July 8, 2010
A Massachusetts-based judge ruled today that a federal ban on gay marriage is unconstitutional because it interferes with state's rights to define marriage, according to the Associated Press.
U.S. District Judge Joseph Tauro ruled on two challenges to the 1996 Defense of Marriage Act (DOMA).
The state had argued the law denied benefits such as Medicaid to gay married couples in Massachusetts, where same-sex unions have been legal since 2004.
Tauro agreed, and said the act forces Massachusetts to discriminate against its own citizens.
"The federal government, by enacting and enforcing DOMA, plainly encroaches upon the firmly entrenched province of the state, and in doing so, offends the Tenth Amendment. For that reason, the statute is invalid," Tauro wrote in a ruling in a lawsuit filed by Attorney General Martha Coakley.
Ruling in a separate case filed by Gays & Lesbian Advocates & Defenders, Tauro found that DOMA violates the equal protection clause of the U.S. Constitution.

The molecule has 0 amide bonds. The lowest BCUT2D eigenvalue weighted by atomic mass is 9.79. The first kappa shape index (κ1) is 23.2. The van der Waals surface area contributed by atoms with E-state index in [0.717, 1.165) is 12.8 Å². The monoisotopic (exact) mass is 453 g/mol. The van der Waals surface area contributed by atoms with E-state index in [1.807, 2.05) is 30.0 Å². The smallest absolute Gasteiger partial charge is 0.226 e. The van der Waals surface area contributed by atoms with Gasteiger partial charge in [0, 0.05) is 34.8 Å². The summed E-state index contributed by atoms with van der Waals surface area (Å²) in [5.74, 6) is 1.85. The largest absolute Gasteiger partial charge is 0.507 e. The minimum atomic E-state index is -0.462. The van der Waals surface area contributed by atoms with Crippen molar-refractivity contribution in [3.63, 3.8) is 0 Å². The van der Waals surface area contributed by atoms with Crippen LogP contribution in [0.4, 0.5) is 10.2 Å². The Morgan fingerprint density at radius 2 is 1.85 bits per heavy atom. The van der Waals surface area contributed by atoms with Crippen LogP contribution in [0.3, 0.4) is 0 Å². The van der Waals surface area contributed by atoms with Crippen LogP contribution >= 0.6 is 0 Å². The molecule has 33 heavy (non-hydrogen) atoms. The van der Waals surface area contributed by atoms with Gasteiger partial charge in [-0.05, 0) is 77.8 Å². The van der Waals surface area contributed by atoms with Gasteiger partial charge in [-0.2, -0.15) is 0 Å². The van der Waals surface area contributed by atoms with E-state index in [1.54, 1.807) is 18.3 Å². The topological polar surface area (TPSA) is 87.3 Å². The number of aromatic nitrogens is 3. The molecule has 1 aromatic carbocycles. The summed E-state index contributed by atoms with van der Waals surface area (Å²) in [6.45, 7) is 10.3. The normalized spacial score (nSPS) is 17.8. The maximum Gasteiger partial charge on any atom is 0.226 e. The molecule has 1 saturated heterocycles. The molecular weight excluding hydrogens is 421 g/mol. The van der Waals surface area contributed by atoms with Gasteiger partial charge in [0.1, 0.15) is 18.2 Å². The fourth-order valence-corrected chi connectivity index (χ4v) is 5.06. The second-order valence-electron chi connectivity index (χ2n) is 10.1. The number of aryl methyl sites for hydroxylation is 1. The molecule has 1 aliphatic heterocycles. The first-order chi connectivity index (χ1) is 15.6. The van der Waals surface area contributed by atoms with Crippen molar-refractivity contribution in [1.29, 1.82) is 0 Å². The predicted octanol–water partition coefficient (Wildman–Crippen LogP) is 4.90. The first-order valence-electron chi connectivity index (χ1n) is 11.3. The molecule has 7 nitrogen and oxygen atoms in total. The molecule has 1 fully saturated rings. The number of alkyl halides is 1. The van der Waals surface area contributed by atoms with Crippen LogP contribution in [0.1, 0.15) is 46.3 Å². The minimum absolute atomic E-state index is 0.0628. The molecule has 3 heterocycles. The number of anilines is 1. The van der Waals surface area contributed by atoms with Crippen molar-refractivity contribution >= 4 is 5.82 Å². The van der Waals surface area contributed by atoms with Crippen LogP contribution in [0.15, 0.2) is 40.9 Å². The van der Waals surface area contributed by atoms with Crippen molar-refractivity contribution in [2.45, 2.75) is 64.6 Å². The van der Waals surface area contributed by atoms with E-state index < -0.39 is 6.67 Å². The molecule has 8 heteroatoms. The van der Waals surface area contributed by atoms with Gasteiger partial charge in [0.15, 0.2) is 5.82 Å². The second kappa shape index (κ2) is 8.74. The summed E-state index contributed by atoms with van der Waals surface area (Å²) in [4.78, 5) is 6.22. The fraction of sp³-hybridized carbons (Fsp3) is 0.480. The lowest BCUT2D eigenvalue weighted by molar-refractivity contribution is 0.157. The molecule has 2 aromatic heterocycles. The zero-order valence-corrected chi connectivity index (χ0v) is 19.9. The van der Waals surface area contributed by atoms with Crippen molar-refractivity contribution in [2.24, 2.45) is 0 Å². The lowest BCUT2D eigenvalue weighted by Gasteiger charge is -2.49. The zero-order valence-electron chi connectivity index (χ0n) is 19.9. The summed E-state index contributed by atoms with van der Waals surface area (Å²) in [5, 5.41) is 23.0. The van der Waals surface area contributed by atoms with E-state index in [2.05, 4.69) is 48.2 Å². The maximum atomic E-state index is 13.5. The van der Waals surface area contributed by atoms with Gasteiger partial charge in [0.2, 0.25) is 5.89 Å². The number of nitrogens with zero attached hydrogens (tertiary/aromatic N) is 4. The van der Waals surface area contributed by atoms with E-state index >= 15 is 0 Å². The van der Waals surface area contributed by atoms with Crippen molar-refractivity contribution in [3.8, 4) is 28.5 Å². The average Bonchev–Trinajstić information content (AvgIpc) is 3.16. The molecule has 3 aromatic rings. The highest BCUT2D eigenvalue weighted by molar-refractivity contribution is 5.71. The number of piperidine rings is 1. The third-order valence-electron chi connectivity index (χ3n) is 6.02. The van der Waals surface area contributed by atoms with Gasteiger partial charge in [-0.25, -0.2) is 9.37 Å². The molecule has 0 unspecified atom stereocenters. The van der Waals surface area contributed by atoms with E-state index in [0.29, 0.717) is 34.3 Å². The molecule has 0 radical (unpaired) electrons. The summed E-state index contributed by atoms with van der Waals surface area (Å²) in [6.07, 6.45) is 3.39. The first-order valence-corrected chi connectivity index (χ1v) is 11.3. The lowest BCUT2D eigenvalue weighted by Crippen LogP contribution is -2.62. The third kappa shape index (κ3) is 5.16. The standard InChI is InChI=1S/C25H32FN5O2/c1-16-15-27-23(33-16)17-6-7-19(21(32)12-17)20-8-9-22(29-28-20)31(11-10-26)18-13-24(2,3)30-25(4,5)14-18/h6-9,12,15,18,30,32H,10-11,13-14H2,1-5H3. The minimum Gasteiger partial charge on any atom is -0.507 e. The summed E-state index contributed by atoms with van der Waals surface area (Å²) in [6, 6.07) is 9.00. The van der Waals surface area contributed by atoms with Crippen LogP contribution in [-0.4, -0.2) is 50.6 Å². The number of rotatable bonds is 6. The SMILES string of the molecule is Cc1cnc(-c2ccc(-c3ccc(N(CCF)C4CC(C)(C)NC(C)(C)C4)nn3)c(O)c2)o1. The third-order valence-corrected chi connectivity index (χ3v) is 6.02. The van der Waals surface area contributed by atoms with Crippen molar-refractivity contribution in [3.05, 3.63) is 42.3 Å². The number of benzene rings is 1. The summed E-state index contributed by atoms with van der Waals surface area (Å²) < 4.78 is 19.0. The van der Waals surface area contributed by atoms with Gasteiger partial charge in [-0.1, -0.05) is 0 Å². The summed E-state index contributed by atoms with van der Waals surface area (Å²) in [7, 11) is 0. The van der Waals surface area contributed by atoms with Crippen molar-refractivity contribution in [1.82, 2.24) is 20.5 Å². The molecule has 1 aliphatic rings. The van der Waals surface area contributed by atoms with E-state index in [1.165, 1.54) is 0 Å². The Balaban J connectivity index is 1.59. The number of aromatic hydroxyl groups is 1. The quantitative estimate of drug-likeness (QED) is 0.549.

The Family Research Council's Tom McClusky issued a statement saying the organization is confident the decision will be overturned on appeal.
"The federal DOMA does not violate equal protection principles and has not interfered with Massachusetts' freedom to determine its own definition of marriage," he said. "In part, this decision results from the deliberately weak legal defense of DOMA that was mounted on behalf of the government by the Obama administration, which has called for repeal of the law."
The Boston Globe has more on the case.